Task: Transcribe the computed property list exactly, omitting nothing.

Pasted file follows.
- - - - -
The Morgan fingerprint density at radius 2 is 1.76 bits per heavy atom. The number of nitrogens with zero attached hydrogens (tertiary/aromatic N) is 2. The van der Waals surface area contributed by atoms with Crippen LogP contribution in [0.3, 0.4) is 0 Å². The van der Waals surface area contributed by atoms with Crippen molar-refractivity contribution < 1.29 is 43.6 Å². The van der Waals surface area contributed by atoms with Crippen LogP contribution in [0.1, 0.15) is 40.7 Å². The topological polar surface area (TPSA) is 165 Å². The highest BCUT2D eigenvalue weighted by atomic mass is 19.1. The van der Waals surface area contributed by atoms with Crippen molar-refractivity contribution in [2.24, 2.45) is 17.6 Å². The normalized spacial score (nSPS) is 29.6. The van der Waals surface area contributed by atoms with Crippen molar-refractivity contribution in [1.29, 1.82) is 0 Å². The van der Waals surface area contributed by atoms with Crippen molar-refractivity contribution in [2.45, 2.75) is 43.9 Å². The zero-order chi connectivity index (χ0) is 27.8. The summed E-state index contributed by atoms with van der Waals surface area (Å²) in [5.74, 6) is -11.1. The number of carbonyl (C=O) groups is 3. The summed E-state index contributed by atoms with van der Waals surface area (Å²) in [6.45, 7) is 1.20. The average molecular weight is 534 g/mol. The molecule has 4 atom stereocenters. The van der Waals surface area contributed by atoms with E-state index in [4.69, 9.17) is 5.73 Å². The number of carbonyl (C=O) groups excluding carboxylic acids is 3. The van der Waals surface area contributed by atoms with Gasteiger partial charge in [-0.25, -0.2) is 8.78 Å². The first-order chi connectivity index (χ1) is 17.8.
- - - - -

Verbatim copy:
The Morgan fingerprint density at radius 2 is 1.76 bits per heavy atom. The number of nitrogens with zero attached hydrogens (tertiary/aromatic N) is 2. The van der Waals surface area contributed by atoms with Crippen LogP contribution in [0.3, 0.4) is 0 Å². The van der Waals surface area contributed by atoms with Crippen molar-refractivity contribution < 1.29 is 43.6 Å². The van der Waals surface area contributed by atoms with Crippen LogP contribution in [0.1, 0.15) is 40.7 Å². The topological polar surface area (TPSA) is 165 Å². The highest BCUT2D eigenvalue weighted by atomic mass is 19.1. The van der Waals surface area contributed by atoms with Crippen molar-refractivity contribution in [2.24, 2.45) is 17.6 Å². The normalized spacial score (nSPS) is 29.6. The van der Waals surface area contributed by atoms with Crippen molar-refractivity contribution in [1.29, 1.82) is 0 Å². The van der Waals surface area contributed by atoms with Crippen molar-refractivity contribution in [2.45, 2.75) is 43.9 Å². The zero-order chi connectivity index (χ0) is 27.8. The summed E-state index contributed by atoms with van der Waals surface area (Å²) in [5.74, 6) is -11.1. The number of carbonyl (C=O) groups is 3. The summed E-state index contributed by atoms with van der Waals surface area (Å²) in [6.45, 7) is 1.20. The average molecular weight is 534 g/mol. The molecule has 4 atom stereocenters. The van der Waals surface area contributed by atoms with E-state index in [4.69, 9.17) is 5.73 Å². The number of carbonyl (C=O) groups excluding carboxylic acids is 3. The van der Waals surface area contributed by atoms with Gasteiger partial charge in [-0.25, -0.2) is 8.78 Å². The first-order chi connectivity index (χ1) is 17.8.